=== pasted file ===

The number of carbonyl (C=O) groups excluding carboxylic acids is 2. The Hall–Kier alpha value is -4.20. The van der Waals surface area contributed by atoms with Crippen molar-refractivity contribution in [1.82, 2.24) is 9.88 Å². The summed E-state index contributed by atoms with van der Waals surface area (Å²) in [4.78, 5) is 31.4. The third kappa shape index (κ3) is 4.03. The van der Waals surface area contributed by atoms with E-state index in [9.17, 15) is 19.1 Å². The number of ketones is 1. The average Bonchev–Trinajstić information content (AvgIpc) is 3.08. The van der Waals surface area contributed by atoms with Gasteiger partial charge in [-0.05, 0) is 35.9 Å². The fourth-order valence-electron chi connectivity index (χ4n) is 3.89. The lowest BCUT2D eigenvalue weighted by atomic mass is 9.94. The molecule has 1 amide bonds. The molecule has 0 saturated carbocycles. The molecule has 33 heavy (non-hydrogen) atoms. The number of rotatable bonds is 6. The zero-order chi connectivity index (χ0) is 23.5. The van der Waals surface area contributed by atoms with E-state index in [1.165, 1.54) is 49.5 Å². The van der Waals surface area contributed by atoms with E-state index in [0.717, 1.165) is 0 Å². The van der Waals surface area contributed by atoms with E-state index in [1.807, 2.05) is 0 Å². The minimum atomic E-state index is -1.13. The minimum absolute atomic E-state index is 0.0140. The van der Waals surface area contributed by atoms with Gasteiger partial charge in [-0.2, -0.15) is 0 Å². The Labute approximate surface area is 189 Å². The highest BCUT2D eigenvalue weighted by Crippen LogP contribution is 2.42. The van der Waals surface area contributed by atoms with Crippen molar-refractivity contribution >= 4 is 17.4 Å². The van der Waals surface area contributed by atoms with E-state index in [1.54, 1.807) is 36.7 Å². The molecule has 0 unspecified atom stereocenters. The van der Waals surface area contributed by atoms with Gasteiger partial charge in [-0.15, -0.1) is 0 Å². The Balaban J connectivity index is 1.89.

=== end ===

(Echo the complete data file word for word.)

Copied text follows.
The number of carbonyl (C=O) groups excluding carboxylic acids is 2. The Hall–Kier alpha value is -4.20. The van der Waals surface area contributed by atoms with Crippen molar-refractivity contribution in [1.82, 2.24) is 9.88 Å². The summed E-state index contributed by atoms with van der Waals surface area (Å²) in [4.78, 5) is 31.4. The third kappa shape index (κ3) is 4.03. The van der Waals surface area contributed by atoms with E-state index in [9.17, 15) is 19.1 Å². The number of ketones is 1. The average Bonchev–Trinajstić information content (AvgIpc) is 3.08. The van der Waals surface area contributed by atoms with Gasteiger partial charge in [-0.05, 0) is 35.9 Å². The fourth-order valence-electron chi connectivity index (χ4n) is 3.89. The lowest BCUT2D eigenvalue weighted by atomic mass is 9.94. The molecule has 1 amide bonds. The molecule has 0 saturated carbocycles. The molecule has 33 heavy (non-hydrogen) atoms. The number of rotatable bonds is 6. The zero-order chi connectivity index (χ0) is 23.5. The van der Waals surface area contributed by atoms with E-state index in [1.165, 1.54) is 49.5 Å². The van der Waals surface area contributed by atoms with E-state index in [0.717, 1.165) is 0 Å². The van der Waals surface area contributed by atoms with E-state index in [1.807, 2.05) is 0 Å². The minimum atomic E-state index is -1.13. The minimum absolute atomic E-state index is 0.0140. The van der Waals surface area contributed by atoms with Gasteiger partial charge in [-0.2, -0.15) is 0 Å². The Labute approximate surface area is 189 Å². The highest BCUT2D eigenvalue weighted by Crippen LogP contribution is 2.42. The van der Waals surface area contributed by atoms with Crippen molar-refractivity contribution >= 4 is 17.4 Å². The van der Waals surface area contributed by atoms with E-state index in [1.54, 1.807) is 36.7 Å². The molecule has 0 unspecified atom stereocenters. The van der Waals surface area contributed by atoms with Gasteiger partial charge in [-0.15, -0.1) is 0 Å². The Balaban J connectivity index is 1.89.